After her return to England in 1915, Teyte appeared as Lady Mary Carlisle in Monsieur Beaucaire at London's Princess Theater. She followed this run with a series of light operas and also appeared in the lead role in The Little Dutch Girl by Emmerich Kalman at the Lyric Theater. In 1921, she married Walter Sherwin "Sher" Cottingham, heir to the Sherwin-Williams paint fortune, whom she had met aboard ship en route to Europe following her American tour in 1915. In contrast to her feelings for Plùmon, Teyte professed a deep love for her second husband. After their marriage, she withdrew from the stage and lived in relative isolation at Woolley, the Cottingham family estate at Maidenhead in England's Thames Valley, where Cottingham's father provided them with a house named Woolley Grange. For Teyte, the retreat to Woolley—the rural setting of which was not unlike the environment of the Tate homestead in Wolverhampton—was a badly needed respite from a hectic public life and a schedule of constant travel. At Woolley, she confined her singing to the privacy of the estate, her melodies falling almost exclusively on the ears of the many servants.
Teyte developed a great fondness for her father-in-law, Walter Cottingham, Sr. When he fell into ill health and became an invalid, she made frequent trips from the Grange to Woolley Hall to attend to his needs. During these years, she underwent repeated surgeries to reverse the sterilization procedure she had undergone earlier, but all failed. Her inability to conceive a child with Sher Cottingham, perhaps the greatest disappointment of her life, was a significant factor in the breakup of her second marriage. Following the death of his father in 1928, Teyte's husband took to extended absences, while she in turn cultivated a close emotional relationship with a neighbor from Maidenhead, Gay Vernon . The Cottingham marriage was dissolved in 1931. Under the terms of the divorce settlement, Teyte retained her residence at Woolley Grange. She remained in frequent contact with her ex-husband before his death from a cerebral hemorrhage in 1936.
As the Second World War threatened Europe in 1940, Teyte, now over 50, went to work as a truck driver for the Civil Defense Authority. Despite the end of Opera's Golden Age, she also returned to performing. Her professional life during the 1930s had revolved largely around the recording studio, but in June 1940, shortly before the German blitzkrieg hammered Europe, she performed in concert with the London Philharmonic at the National Gallery. By 1942, her career was fully revived. With Vernon, she had established a music-teaching partnership, the Teyte-Vernon School of Singing, which she neglected while performing throughout England in the midst of the war. Teyte also maintained a romantic liaison with conductor Beecham.
In 1945, after the war ended, she received an offer to record Pelléas et Mélisande with the New York Philharmonic. Two major U.S. broadcasting networks (NBC and CBS) vied to contract a performance by Teyte as well. Of the two, she elected to perform for NBC in a series of concerts for the "Bell Telephone Hour." In the U.S., she gave two performances at Town Hall in New York City and went on to tour in Philadelphia, San Francisco, Los Angeles, Portland, and Seattle. She also performed in Washington, D.C., for President Harry Truman, and in Toronto, Canada, for the opening of the War Loan drive. Teyte's presence in America followed an absence of more than 25 years, but critics declared that the passage of time had compromised neither the purity of her voice nor her youthful demeanor. Her American following was so awed by her energy and appearance that a rumor sprang up alleging that the real Maggie Teyte was dead and the woman on tour was in fact her daughter.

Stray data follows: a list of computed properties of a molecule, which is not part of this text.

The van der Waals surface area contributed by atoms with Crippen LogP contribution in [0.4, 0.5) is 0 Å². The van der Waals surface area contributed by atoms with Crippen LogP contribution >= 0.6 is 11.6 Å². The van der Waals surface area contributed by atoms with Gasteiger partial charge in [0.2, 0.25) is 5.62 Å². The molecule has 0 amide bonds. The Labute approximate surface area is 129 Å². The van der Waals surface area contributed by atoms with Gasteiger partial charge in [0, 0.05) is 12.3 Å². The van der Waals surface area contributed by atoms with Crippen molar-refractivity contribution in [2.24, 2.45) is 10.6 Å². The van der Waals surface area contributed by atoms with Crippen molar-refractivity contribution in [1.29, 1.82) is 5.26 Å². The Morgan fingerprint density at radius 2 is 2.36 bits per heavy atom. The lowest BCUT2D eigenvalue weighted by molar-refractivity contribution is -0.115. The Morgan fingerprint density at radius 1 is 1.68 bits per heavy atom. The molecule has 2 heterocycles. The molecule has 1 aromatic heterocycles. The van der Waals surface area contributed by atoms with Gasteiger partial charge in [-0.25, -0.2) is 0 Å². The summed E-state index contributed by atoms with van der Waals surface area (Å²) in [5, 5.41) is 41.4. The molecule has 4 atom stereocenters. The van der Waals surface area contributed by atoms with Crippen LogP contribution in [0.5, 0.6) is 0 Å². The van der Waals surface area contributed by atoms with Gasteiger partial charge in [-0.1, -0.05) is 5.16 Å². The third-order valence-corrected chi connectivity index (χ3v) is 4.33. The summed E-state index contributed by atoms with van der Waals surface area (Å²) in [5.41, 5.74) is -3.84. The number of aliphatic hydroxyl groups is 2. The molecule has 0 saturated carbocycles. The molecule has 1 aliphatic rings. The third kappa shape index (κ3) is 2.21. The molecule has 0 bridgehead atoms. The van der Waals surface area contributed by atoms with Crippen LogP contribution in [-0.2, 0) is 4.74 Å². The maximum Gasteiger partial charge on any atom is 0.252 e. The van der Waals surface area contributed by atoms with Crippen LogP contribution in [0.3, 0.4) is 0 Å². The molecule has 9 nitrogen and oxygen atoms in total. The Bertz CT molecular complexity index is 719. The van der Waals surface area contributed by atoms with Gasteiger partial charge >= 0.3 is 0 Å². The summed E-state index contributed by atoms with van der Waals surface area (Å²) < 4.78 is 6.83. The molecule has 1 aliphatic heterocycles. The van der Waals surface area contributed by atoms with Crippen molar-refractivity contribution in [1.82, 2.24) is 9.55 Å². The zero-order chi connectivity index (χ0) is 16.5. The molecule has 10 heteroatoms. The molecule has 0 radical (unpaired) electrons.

In 1948, at age 60, Teyte revived her role of the golden-haired Mélisande for the New York City Opera Company. The same year, she sang a Mozart concert at Carnegie Hall. She reached a financial settlement for a lump sum on her annuity from the Cottingham estate and used the money to relocate to New York City, where she rented a studio on East 55th Street. Her partner, Gay Vernon, also moved to New York City, and the pair continued to give music lessons under the auspices of the Teyte talent for the then-considerable sum of $50 per lesson. In 1951, Teyte made a trip to Vienna to study Schoenberg's twelve-tone method. During her absence, her confidante and business partner Gay Vernon remarried, which enraged Teyte. According to O'Connor, "Maggie never saw Gay again. Never forgot. Never forgave."
Teyte continued to perform in the United States until 1954, when she returned to England. There she culminated her 50-year career at a farewell concert on April 22, 1956, at the Royal Festival Hall. In 1957, she was named a Chevalier of the Légion d'honneur by the French cultural services, and in 1958 Queen Elizabeth II named her a Dame of the British Empire. "Don't call me Dame," Teyte told the press. "I'm not going to be known as Dame."
Teyte's legacy includes a vast and diverse discography, with recordings dating back to 1907. Her final vocal recording, the soundtrack from a never-aired BBC program dated November 25, 1958, was released on EJS records; it includes two works by Reynaldo Hahn, "En sourdine" and " Ciboulette: Ce n'était pas la même chose." Her recordings from the 1930s and 1940s are the most plentiful, including many Debussy selections that she recorded for the Gramophone Company in London, with Alfred Cortot on piano. In 1958, she published her autobiography, Star on the Door. She served as a teacher to many aspiring opera singers, and in 1968 she founded the Maggie Teyte Prize for young women vocalists.
Although Teyte severed virtually all ties with her family early in her career, she had been assigned guardianship of her sister Marie Odoli 's daughter, Rita Odoli-Tate (later O'Connor), after Marie's death during World War I. Teyte took financial responsibility for Rita, put her through school, and spent time with her on occasion. For the most part, the young Rita was left in the care of a family nurse. Teyte enrolled her niece at the Royal College of Music, where Rita met her future husband, Cavan O'Connor. In the final years after her retirement, Teyte lived a reclusive existence, taught sporadically, and detached herself from friends and family, except for her niece Rita. She died of complications of old age on May 26, 1976. A funeral service was held on June 1 at the Carmelite Church on Kensington High Street, after which a rose tree was planted over her grave.
Current Biography. NY: H.W. Wilson, 1945.
O'Connor, Garry. The Pursuit of Perfection: A Life of Maggie Teyte. NY: Atheneum, 1979.
Gloria Cooksey , freelance writer, Sacramento, California